Understanding Morbid Obesity

Morbid obesity is a chronic medical condition. A person who is morbidly obese:

  • Is more than 100 pounds over his or her ideal body weight
  • Has a body mass index (BMI) over 40 (or over 35 and is experiencing severe negative health effects related to obesity, such as high blood pressure or diabetes)

The health effects of obesity are dire. Some of the most common conditions that may accompany obesity include:

In addition to these medical conditions, morbid obesity is associated with an increased risk for a shorter life expectancy. Even more, people whose weight exceeds twice their ideal body weight are twice as likely to suffer premature death compared to people who aren't obese—and their risk of death from diabetes or heart attack is five to seven times greater.

The social, psychological and economic effects of morbid obesity are also very real and can be especially devastating to a person's well-being.

Am I morbidly obese?

The tools below will tell you your BMI and ideal body weight. These numbers are just a small part of understanding how your weight affects your health. Talk to your primary care provider to learn more about your current health status.

Why am I obese?

Despite conventional wisdom, obesity is not simply a result of overeating. Many causes may be contributing to your weight problem, including certain genetic, environmental and metabolic factors as well as eating disorders.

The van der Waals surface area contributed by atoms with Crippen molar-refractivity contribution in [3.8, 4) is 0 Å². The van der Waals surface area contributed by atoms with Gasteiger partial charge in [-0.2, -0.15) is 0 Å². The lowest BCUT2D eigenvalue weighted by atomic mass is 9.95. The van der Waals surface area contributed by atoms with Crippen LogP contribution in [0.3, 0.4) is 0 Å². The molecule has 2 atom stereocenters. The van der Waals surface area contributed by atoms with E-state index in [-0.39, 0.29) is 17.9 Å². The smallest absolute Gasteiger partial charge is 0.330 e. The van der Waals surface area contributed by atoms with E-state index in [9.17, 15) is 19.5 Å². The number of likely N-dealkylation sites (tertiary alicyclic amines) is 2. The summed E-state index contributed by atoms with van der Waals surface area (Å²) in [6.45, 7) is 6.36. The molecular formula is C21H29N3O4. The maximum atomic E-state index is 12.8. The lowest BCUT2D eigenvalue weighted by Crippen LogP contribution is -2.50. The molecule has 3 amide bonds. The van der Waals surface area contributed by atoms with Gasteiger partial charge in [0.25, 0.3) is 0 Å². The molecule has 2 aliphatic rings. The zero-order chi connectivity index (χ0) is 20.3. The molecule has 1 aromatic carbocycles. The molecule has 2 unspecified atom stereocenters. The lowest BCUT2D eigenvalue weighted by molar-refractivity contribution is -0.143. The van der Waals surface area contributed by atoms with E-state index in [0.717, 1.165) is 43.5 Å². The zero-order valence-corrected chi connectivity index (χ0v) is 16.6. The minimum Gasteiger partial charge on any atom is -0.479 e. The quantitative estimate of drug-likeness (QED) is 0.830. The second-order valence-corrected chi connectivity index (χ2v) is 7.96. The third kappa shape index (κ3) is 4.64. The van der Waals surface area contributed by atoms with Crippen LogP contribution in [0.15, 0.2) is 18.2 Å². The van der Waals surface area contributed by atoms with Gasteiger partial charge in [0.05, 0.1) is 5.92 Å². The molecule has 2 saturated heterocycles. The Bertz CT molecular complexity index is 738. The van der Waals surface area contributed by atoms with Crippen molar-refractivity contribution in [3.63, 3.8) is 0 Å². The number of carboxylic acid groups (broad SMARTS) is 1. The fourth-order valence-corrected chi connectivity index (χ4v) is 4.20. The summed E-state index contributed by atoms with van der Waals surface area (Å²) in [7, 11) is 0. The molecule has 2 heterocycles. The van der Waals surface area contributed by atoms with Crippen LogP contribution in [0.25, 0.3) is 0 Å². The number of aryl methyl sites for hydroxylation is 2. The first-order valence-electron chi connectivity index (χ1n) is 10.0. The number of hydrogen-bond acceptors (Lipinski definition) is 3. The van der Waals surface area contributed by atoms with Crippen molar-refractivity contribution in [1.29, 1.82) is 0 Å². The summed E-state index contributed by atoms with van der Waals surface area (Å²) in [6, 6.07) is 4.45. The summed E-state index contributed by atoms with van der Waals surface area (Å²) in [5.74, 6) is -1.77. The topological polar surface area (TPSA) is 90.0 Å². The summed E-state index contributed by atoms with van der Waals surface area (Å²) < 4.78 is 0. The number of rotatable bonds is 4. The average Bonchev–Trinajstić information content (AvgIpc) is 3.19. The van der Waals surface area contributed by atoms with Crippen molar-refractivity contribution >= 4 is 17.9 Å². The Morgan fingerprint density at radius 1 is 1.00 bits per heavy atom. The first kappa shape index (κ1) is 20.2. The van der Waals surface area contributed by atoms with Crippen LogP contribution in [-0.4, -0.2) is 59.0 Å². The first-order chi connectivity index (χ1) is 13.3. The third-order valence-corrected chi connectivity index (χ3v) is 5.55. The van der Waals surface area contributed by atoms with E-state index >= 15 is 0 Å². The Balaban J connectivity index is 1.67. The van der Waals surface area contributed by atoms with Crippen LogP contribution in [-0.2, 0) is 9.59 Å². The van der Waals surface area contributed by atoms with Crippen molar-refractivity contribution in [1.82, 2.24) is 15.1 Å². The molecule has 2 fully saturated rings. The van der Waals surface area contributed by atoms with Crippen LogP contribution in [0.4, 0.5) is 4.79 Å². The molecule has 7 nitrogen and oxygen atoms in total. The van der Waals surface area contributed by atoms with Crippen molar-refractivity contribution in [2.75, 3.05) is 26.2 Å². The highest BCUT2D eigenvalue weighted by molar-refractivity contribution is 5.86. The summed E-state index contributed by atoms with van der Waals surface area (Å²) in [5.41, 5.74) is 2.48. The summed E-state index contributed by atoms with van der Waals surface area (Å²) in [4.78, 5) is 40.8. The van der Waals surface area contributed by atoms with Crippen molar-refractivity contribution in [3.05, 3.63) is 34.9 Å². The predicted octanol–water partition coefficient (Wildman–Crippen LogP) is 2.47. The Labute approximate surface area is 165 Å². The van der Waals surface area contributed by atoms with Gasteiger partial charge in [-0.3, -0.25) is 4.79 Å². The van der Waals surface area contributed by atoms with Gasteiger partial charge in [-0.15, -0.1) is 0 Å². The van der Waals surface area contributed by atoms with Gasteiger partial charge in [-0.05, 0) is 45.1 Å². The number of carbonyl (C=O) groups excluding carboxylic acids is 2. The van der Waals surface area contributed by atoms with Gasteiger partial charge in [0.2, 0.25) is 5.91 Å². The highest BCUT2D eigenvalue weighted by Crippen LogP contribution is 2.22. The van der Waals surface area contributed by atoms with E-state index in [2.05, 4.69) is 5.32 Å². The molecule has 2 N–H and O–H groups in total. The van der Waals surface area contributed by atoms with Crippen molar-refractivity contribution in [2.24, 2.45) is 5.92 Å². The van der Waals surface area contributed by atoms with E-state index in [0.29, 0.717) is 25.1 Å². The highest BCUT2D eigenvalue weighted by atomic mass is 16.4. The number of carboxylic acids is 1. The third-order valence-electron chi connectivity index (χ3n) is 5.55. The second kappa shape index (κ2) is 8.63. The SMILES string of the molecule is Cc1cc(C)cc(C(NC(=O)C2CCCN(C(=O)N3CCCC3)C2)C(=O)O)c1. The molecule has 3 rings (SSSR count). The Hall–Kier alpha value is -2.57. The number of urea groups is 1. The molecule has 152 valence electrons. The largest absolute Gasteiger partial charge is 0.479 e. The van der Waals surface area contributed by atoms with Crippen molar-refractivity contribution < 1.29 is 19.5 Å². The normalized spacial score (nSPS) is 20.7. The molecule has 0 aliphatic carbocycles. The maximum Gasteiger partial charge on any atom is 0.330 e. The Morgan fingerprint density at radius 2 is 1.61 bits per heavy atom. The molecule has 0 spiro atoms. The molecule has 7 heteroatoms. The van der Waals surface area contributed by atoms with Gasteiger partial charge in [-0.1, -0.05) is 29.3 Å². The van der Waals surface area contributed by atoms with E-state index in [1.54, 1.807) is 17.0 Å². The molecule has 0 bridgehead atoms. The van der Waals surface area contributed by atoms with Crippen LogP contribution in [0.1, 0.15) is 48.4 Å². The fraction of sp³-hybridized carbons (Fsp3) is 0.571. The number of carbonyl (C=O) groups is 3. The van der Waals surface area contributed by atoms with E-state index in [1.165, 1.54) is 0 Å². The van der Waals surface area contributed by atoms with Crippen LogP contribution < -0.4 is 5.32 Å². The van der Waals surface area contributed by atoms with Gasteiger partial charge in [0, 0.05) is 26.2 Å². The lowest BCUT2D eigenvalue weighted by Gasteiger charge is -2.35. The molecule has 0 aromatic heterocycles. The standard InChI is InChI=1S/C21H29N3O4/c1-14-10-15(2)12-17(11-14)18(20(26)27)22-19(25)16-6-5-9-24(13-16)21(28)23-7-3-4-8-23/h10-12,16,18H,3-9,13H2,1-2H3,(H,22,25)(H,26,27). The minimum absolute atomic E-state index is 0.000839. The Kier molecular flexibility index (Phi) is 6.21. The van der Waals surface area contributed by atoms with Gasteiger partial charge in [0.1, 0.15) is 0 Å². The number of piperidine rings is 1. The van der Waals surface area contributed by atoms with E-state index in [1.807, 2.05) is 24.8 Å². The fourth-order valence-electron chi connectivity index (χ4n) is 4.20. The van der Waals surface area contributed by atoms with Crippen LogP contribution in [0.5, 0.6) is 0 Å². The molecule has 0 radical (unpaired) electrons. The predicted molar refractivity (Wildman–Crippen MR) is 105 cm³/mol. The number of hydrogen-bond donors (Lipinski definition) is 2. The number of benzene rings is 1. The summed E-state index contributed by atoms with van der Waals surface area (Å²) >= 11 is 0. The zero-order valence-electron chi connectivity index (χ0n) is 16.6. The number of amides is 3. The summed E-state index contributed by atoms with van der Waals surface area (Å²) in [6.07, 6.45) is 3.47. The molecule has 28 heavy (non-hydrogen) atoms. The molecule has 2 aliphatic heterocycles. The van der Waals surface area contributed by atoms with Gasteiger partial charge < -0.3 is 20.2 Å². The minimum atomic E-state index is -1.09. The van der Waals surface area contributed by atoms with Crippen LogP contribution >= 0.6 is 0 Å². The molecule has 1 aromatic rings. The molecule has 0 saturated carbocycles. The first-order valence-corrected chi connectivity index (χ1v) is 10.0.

Research has shown that, in many cases, a significant underlying cause of morbid obesity is genetics. Just as some genes determine eye color or height, some may affect your appetite, ability to feel full, metabolism, fat-storing ability and even natural activity level.

Environmental and genetic factors work together. For example, if you are genetically predisposed to obesity, your lifestyle and environment may make controlling your weight more difficult. Fast food, long days sitting at a desk and suburban neighborhoods that require driving over walking all magnify hereditary factors such as metabolism and efficient fat storage.

What treatments exist for morbid obesity?

Studies have shown that once a person is morbidly obese, dieting and exercising have a limited ability to provide effective long-term relief. Until researchers learn more about obesity, those who are morbidly obese must work every day to control excess weight.

Treatment options for morbid obesity include medically managed diet and exercise programs and weight loss surgery.

These treatment options do not cure morbid obesity. They are only attempts to reduce the effects of excessive weight and alleviate the serious physical, emotional and social consequences of the disease.

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